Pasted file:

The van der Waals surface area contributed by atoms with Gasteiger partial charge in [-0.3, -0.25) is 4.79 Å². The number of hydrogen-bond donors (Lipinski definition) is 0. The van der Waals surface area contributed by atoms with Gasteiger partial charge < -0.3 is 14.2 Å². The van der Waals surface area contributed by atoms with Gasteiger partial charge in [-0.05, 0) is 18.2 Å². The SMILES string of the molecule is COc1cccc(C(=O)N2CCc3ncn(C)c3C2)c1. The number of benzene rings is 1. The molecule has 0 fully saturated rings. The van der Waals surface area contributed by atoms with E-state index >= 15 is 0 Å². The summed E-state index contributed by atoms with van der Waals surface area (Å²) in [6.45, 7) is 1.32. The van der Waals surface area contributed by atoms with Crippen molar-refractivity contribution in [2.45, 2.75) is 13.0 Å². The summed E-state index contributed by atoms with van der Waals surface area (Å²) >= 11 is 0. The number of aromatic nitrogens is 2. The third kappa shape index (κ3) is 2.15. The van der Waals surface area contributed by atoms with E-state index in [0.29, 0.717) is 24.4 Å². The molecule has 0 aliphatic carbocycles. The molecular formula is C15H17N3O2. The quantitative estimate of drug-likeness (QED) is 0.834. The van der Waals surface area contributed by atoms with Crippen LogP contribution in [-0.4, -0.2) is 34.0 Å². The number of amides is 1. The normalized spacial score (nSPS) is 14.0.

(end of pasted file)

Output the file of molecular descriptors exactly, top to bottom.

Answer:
The van der Waals surface area contributed by atoms with Gasteiger partial charge in [-0.3, -0.25) is 4.79 Å². The number of hydrogen-bond donors (Lipinski definition) is 0. The van der Waals surface area contributed by atoms with Gasteiger partial charge < -0.3 is 14.2 Å². The van der Waals surface area contributed by atoms with Gasteiger partial charge in [-0.05, 0) is 18.2 Å². The SMILES string of the molecule is COc1cccc(C(=O)N2CCc3ncn(C)c3C2)c1. The number of benzene rings is 1. The molecule has 0 fully saturated rings. The van der Waals surface area contributed by atoms with E-state index >= 15 is 0 Å². The summed E-state index contributed by atoms with van der Waals surface area (Å²) in [6.45, 7) is 1.32. The van der Waals surface area contributed by atoms with Crippen molar-refractivity contribution in [2.45, 2.75) is 13.0 Å². The summed E-state index contributed by atoms with van der Waals surface area (Å²) >= 11 is 0. The number of aromatic nitrogens is 2. The third kappa shape index (κ3) is 2.15. The van der Waals surface area contributed by atoms with E-state index in [0.29, 0.717) is 24.4 Å². The molecule has 0 aliphatic carbocycles. The molecular formula is C15H17N3O2. The quantitative estimate of drug-likeness (QED) is 0.834. The van der Waals surface area contributed by atoms with Crippen LogP contribution in [-0.4, -0.2) is 34.0 Å². The number of amides is 1. The normalized spacial score (nSPS) is 14.0.